By A. Shaw
John Bachtell and Juan Lopez, two national leaders of the CP, split the Houston club of the CP during their visit to Houston, Texas between June 29 and July 3, 2012. Before their arrival, Bachtell and Lopez were invited by the club's leader, Pat, to meet with the whole Houston club. But Bachtell and Lopez chose to go behind the club's back and meet individually with members and some non-members of the Houston Club.
Bachtell and Lopez formed a new club in Houston composed of some former members of the old club who defected to the new club and some non-members of the old club who joined the new club.
Tactically, Bachtell and Lopez may have blundered in their intrigue. They should have accepted Pat's invitation to meet with the whole Houston club and then asked the whole club to endorse the views of the national CP. As a result of their possible blunder, the former members of the old Houston club can no longer vote in the old club. Of course, non-members in the old club who just joined the new club can't vote in the old club.
Thus, the old club is now almost totally made up of advocates of proletarian democracy while this new club, created during Bachtell and Lopez' visit, is totally made up of proletarian oligarchs addicted to intrigue. The new club is a kind of local replica of the national CP. However, the national CP, unlike its newly-created local version, is a fossilized proletarian oligarchy.
After the split caused by the intrigue of Bachtell and Lopez, the old club met July 4. Six members showed up for that meeting. The vote was 5 opposed to dissolving the club with one abstention. The next vote was 6 opposed to surrendering the website with 0 in favor. The next vote was 6 opposed to surrendering the club dues with 0 in favor. Three members voted absentee to ratify the club's decisions arrived at on July 4. So, in practice as well as in theory, the old club has now at least nine members. Of these 9 members, 8 are opposed to dissolving the club and 9 are opposed to surrendering the website and/or the finances.
On July 4, the old club voted to disregard the intrigue of the two national CP leaders seeking to dissolve the old club and to set up a solitary new club in Houston. While affirming its own existence, the old club voted to recognize the new club as an entity of the CP even if the new club refuses to return the same courtesy to the old club. The old club on July 4 also voted for continued affiliation with the national CP although the national CP may not — for a while — recognize the old club in Houston.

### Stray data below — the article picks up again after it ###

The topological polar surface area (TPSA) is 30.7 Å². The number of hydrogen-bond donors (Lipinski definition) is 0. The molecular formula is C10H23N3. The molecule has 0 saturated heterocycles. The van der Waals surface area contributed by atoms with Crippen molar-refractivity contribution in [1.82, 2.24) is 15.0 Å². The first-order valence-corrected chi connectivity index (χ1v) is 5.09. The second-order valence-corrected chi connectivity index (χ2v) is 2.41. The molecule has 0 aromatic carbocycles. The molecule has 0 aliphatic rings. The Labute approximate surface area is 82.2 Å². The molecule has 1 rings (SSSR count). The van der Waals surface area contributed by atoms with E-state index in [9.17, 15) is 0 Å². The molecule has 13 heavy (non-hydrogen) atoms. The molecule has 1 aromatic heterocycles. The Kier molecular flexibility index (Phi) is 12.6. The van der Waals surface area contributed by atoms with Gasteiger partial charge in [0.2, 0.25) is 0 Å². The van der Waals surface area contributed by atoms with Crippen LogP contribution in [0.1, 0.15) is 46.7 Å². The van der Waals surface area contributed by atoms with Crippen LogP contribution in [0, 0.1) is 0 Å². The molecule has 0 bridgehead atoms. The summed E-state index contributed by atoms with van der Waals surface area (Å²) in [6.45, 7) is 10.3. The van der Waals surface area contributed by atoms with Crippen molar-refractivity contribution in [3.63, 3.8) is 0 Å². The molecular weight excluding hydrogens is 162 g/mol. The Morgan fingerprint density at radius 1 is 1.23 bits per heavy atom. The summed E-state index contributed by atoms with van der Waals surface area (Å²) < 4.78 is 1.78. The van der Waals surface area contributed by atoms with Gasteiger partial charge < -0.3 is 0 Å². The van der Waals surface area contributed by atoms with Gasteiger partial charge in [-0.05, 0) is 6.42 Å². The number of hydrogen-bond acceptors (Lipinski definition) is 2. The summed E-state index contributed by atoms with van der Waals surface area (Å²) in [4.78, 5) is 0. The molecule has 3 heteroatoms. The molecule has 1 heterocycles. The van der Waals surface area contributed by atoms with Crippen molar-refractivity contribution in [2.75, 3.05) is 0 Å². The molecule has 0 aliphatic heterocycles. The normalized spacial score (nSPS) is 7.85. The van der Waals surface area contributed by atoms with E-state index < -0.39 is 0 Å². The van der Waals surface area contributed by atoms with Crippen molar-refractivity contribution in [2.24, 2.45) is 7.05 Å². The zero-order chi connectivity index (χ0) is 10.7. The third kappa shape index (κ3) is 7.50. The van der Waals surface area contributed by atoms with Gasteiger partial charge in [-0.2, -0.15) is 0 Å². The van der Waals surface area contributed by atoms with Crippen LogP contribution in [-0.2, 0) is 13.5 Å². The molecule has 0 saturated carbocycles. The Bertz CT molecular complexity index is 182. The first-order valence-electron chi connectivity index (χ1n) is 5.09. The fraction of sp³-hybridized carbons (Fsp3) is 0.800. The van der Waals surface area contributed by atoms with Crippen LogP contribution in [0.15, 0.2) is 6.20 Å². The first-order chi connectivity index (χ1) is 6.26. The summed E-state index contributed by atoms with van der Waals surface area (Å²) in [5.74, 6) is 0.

In classic oligarchic style, on July 9, Bachtell emailed Pat to inform him that the National Board had decided to "drop" him from membership in the CPUSA. The e-mail further commanded Pat to turn over all party records and club dues to the newly formed, fully recognized Houston club.
A. Shaw, a member of the old Houston club, argues that intrigue by national CP leaders aiming (1) to remove Pat as chair of the old club and (2) to "drop" Pat from the CPUSA membership violates the principles of proletarian democracy and therefore the intrigue of the national office is null. Shaw argues the members of the Houston club elected the chair of the club. Thus, the chair was not selected by national leaders. Members of the Houston club have in fact elected Pat as the chair of the club and his term of service has not expired nor has he been removed by the members of the club. Indeed, the decisions, mentioned above, reached July 4 by the old club implicitly affirm Pat as chair. So, Pat remains chair of the old club.
As for as the dropping of Pat from the CPUSA is concerned, it is the view of the members of the old club that the national leaders of the CPUSA are unjustly retaliating against Pat chiefly for his exercise of his rights under the principle of freedom of expression which is fundamental to nascent proletarian democracy, to fading bourgeois democracy, and even to the duties of "each" CP member under Article VI, Section 2 of the constitution of the CP which declares:
Each member shall critically evaluate the work of the Party
collectives and his/her own activity, with the aim of improving
the work of the Party, its bodies, and his or her own activity.
The National Committee and leadership at all levels shall take
the initiative and give the lead for the development of the fullest
critical evaluation and self-evaluation in regard to improving its work.
(Article VI, Section 2)
Prompted by both the word and the spirit of proletarian democracy which is coming into being, the members of the old Houston club believe it is an unjust act for the CP to expel a member for his or her performance of a party duty — namely to "critically evaluate the work of the Party," as Art. VI, Sec. 2 requires.
So, this national CP in NYC may capriciously announce the dropping of Pat in Houston. Let national do so if it likes.
But Pat remains a member, with excellent standing, in the old Houston club of the CP.
In the spirit of proletarian democracy extolled by Marx, Engels, and Lenin, the old Houston club reaches out in solidarity with all clubs of the CP, especially those clubs which embrace the principle of proletarian democracy over troglodyte, fossilized proletarian oligarchy which afflicts all levels of the CP.
We in Houston have recently heard that the national office of the CP now officially refuses to recognize the old Houston club as an affiliate of CP. The old Houston club had anticipated this pettiness from the national.
Many CP clubs throughout the USA — which NYC still recognizes — complain that national recognition of their clubs results in no or, at best, only minimal benefits.
Evidently, the hardened remains of fossilized proletarian oligarchs in NYC can't tolerate the mere presence of proletarian democrats even as far away as Texas.
But proletarian democracy, first in the Party and later in the State, is here to stay.